Beyond that, incentivizing people in the general population to serve as poll workers or election workers in each election would be wise. Maybe there could be a tax incentive, or some other incentive, for that.

How might changes made for 2020 be reflected in future elections? 

More people than ever voted by mail. There's an impact there of the pandemic, but vote-by-mail has been growing for the last three decades. It's been increasing every year and there's never been a downturn.

In states where mail voting has been expanded, you don't see voters go back once they vote by mail. You don't see people return to waiting in line or voting in person. We have to respond to what voters and customers are asking for, and that means that there are long-term policy implications.

We might see some of the states that did go to vote-by-mail, or all vote-by-mail, adopt that permanently. There’s no state that is all vote-by-mail, by the way. Every state that mails ballots out still offers in-person voting options. That gives voters the option to make their own choice.

Certainly, there will be expansions. Some states that have made this more partisan than others might try to roll it back. I could certainly see something like that happening if one party thinks that it didn't benefit, regardless of what the voters think. It’s possible that might happen, but we will work on not having that happen.

Will online voting be next?

We certainly need to keep piloting technology and considering how to provide better options for military voters and voters with accessibility needs. I don't think the security and the technology are at all ready for widespread use of online voting.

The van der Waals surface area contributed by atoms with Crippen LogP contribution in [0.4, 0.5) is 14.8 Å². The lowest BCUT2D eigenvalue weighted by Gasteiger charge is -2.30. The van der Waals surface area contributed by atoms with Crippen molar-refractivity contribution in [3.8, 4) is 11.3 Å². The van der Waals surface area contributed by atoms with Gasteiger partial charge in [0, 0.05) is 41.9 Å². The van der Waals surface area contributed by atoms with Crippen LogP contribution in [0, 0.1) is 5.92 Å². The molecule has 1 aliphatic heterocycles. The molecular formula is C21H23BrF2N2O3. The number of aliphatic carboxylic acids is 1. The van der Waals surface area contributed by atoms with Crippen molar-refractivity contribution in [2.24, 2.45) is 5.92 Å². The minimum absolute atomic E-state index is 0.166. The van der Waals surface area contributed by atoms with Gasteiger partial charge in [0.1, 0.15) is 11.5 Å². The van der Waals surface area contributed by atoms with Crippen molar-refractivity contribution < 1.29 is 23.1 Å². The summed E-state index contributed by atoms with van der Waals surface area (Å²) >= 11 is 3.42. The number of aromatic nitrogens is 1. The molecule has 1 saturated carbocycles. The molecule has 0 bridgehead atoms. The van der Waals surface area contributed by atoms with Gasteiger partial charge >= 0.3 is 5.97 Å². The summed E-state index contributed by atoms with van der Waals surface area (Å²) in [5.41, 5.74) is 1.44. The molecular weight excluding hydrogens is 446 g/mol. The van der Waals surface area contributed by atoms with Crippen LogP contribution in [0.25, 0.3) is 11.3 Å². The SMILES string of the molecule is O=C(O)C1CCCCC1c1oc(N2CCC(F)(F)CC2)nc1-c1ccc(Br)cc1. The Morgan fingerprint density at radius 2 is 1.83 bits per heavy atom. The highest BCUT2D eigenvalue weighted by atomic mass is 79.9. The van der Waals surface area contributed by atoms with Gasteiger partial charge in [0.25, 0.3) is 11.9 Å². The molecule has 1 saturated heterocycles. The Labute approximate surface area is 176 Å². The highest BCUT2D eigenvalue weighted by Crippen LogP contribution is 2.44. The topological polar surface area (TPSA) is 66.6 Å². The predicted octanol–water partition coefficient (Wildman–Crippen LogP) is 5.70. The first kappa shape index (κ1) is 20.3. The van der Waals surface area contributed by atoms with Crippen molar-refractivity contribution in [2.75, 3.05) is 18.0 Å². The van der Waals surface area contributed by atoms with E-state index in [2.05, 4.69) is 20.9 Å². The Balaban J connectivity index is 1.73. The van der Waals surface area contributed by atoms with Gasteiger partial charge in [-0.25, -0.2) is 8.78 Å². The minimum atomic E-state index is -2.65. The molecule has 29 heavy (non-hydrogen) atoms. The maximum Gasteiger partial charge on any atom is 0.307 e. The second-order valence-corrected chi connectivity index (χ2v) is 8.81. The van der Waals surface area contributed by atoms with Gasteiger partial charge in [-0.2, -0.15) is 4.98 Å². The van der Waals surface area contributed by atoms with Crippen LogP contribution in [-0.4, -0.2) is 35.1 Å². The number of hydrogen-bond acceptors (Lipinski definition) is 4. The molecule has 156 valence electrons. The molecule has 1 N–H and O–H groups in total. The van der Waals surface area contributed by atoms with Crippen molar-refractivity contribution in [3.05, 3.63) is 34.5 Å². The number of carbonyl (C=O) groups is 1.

We'll continue to see pilots and security enhancements. You have to keep trying different ideas, being creative, being curious, working through security issues and figuring them out. That’s really what’s necessary.

What do you say to a voter who insists against all evidence that results can’t be trusted?

In Denver, when someone would be at the front counter complaining, I'd come down and say, “Why don't I take you through a tour of the process?”

I'd tour them around and I'd say, “If you want to watch, you can watch right here through the windows in the counting room.”

“What?,” one said. I told him – it was usually a “him,” to be honest – “As a member of the public you can come in here and see what’s happening. Sit here and watch and just let us know if you have questions.”

He stayed and watched for 40 minutes or so, and then he left me a note saying he'd never seen anything so organized in his life. His mind had been changed.

Transparency solves a lot of the misunderstanding and misinformation, and we need more of it.